Proving the TYCHOS model with 3D modelling

Simon Shack's (Tycho Brahe-inspired) geoaxial binary system. Discuss the book and website for the most accurate configuration of our solar system ever devised - which soundly puts to rest the geometrically impossible Copernican-Keplerian model.

Re: Proving the TYCHOS model with 3D modelling

Unread postby patrix on Tue May 29, 2018 11:10 am

Thank you PR. This is just great. So valuable. Yes I believe most data we find on NASA and other official sources is correct. If it weren’t independent astronomers would complain that their own observations don’t match it. And even an Copernican orrery can be correct in terms of the planets positions in respect to each other if I’m not mistaken. But as Simon has discovered - when star positions and declinations are verified against the Copernican model there are big problems.

Yes I could add the outer planets to Tychosium 2D and will do eventually, but if you’d like to beat me to it by all means go ahead PR. Maybe you can find the correct values for orbit size and such as well. Otherwise I believe Simon can help you. One thing that I’m not clear about however is that if it’s according to Tychos is the Sun that is the orbit center of the outer planets or the Earth or the virtual orbit center/barycenter that Earth orbits. Perhaps Simon can straighten this out?
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Re: Proving the TYCHOS model with 3D modelling

Unread postby simonshack on Sun Jun 03, 2018 9:47 pm

Pianoracer wrote: I would love to see the remaining planets added so that I can perform a similar analysis.


Dear Pianoracer and Patrik,

The question of our so-called "outer / or superior planets" (from Jupiter outwards) is something I'm still working on. In my TYCHOS book, I call them "P-type planets" - because this is how modern-day astrophysicists have named such circumbinary objects (which revolve around binary systems). As you know, the VAST MAJORITY (up to 85% and counting) of the single points of light (that we see in our skies) that we call "a star" are, in fact double stars / binary systems. Now, here's how the "P-type" planets are described at this Austrian astronomy website (please disregard those highly-elliptical shapes of the orbits depicted in their diagram!):

"P-Type: A planet stays in an orbit around both stars."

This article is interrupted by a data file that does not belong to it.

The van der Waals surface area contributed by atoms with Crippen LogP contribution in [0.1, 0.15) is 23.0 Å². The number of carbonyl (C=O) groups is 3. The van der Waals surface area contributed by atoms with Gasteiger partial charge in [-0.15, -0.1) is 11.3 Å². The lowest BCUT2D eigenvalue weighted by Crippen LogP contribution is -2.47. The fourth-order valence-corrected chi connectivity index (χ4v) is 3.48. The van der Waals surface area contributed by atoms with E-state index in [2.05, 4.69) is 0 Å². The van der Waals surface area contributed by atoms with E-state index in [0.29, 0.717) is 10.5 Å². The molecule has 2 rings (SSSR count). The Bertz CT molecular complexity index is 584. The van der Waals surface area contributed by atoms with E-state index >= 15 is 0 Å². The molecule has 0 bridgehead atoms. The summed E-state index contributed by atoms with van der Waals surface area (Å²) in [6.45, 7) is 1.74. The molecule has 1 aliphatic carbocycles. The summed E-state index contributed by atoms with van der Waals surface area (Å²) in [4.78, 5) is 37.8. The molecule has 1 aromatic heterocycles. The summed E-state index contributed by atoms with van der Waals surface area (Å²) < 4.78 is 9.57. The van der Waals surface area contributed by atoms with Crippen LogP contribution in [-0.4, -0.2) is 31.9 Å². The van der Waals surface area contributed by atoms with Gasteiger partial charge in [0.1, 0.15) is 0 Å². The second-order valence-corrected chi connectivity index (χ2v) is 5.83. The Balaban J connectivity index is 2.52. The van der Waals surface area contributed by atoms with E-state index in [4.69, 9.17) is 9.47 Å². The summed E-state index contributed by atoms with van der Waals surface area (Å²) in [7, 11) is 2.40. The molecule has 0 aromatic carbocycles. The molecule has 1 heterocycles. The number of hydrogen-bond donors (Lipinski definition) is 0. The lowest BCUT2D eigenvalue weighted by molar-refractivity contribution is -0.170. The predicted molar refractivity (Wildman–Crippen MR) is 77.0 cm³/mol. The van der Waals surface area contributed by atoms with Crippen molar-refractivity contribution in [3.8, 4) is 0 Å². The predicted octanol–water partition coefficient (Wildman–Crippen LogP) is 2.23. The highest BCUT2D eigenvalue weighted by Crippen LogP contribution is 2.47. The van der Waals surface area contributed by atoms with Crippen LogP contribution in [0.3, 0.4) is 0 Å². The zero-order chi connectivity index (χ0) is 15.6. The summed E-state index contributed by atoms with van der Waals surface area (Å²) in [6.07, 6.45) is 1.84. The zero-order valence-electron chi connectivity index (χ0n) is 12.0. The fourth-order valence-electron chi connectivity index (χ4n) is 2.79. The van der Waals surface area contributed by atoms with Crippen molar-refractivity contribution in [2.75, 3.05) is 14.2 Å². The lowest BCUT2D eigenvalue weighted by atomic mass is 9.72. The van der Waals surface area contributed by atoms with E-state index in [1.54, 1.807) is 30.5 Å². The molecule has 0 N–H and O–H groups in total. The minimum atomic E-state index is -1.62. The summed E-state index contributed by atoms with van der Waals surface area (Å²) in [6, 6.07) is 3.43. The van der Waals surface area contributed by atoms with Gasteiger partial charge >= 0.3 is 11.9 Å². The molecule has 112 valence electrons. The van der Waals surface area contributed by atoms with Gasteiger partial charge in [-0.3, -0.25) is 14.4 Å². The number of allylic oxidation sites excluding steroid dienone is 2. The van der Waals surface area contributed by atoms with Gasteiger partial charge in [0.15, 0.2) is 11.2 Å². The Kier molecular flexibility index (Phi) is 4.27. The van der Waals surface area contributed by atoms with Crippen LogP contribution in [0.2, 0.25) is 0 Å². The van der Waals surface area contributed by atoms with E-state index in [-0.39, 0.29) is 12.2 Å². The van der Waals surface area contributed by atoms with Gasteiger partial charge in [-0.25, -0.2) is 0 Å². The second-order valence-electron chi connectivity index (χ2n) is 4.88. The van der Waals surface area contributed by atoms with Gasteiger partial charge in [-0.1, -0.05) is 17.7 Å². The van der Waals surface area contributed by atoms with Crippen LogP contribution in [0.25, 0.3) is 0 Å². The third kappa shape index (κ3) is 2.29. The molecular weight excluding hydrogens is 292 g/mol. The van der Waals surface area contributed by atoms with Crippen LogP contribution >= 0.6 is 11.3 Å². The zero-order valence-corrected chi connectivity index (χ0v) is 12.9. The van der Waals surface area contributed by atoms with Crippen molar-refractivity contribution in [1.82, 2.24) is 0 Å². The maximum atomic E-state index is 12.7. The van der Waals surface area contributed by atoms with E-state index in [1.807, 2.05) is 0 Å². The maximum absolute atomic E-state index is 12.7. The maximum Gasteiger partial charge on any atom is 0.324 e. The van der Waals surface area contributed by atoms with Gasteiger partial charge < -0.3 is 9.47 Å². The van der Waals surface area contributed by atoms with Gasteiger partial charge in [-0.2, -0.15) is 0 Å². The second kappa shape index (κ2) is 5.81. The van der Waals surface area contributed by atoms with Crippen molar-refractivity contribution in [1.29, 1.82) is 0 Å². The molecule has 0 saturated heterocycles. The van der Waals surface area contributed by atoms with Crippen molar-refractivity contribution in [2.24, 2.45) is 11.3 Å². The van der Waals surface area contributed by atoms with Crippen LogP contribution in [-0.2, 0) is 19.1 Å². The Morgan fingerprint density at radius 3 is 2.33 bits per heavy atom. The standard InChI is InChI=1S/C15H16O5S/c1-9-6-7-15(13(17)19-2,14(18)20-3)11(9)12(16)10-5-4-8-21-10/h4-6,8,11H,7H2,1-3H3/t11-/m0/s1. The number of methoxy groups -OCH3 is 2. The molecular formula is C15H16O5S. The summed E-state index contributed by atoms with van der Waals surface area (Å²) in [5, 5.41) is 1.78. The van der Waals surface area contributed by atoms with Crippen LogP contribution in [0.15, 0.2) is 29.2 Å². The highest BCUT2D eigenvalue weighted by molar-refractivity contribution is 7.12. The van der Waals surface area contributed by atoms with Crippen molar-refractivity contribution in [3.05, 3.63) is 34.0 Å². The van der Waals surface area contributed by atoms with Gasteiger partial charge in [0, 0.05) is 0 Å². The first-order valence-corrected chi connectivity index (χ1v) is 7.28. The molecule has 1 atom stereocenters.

Image (In the TYCHOS, "Star 1" would be Mars and "Star 2" would be the Sun. Jupiter would be a "P-type" object.)
http://www.univie.ac.at/adg/schwarz/COO ... orbin.html


The question is: if Jupiter passes MUCH closer to Earth at opposition (as it does according to the Copernican model), why doesn't it appear MUCH larger?


"In practice, however, Jupiter orbits much further out in the solar system than the Earth – at an average distance from the Sun of 5.20 that of the Earth, and so its angular size does not vary much as it cycles between opposition and solar conjunction."
https://in-the-sky.org/news.php?id=20180509_12_100

Hmm... Jupiter's angular size "doesn't vary much as it cycles between opposition and solar conjunction?" Well, that's very strange. Consider this: according to current theory, Jupiter is meant to be about as much as 380 Mkm (or 2.54 AU) closer to Earth as it transits in opposition - than when it is in conjunction with the Sun. Whereas Mars is meant to be about 342.6 Mkm (or 2.29 AU) closer to Earth as it transits in opposition - than when it is in conjunction with the Sun (i.e. "in apogee").

In other words, Jupiter's apparent size should vary by roughly about as much as Mars (or more). Yet, here's what we could read not so long ago (back in the early 19th century), in the Encyclopaedia Britannica:

"A superior planet is in apogee when in conjunction with the sun, and in perigee when in opposition; and every one of the superior planets is at its least possible distance from the earth where it is in perigee and perihelion at the same time. Their apparent diameters are variable, according to their distances, like those of the inferior planets; and this, as might naturally be expected, is most remarkable in the planet Mars, who is nearest us. In his nearest approach, this planet is 25 times larger than when farthest off, Jupiter twice and a half, and Saturn once and a half." https://tinyurl.com/jupiter-versus-mars-distances

Evidently, something doesn't add up here: if Mars can appear to be 25 X larger as it transits in opposition, how could Jupiter possibly appear to be only 2.5 X larger (than when it is in conjunction with the Sun)? To be sure, modern astronomy has concocted a series of ad hoc "explanations" for these optical aberrations which, once more, challenge the limits of our natural senses.

In the TYCHOS, of course, Mars (our Sun's binary companion) truly transits far closer to Earth at opposition than when it is in conjunction with the Sun (circa 56.6 Mkm versus 400Mkm). My best guess at this moment is that Jupiter orbits much like all known "P-type planets" (observed to revolve around other binary star systems) - and circles around an orbit which is only slightly off-center from our Sun-Mars binary system's barycenter (same goes for our other "P-type" planets, i.e. Saturn, Uranus, Neptune and Pluto), and this is why Jupiter doesn't look much larger when it transits in so-called "opposition" - i.e. closest to Earth.
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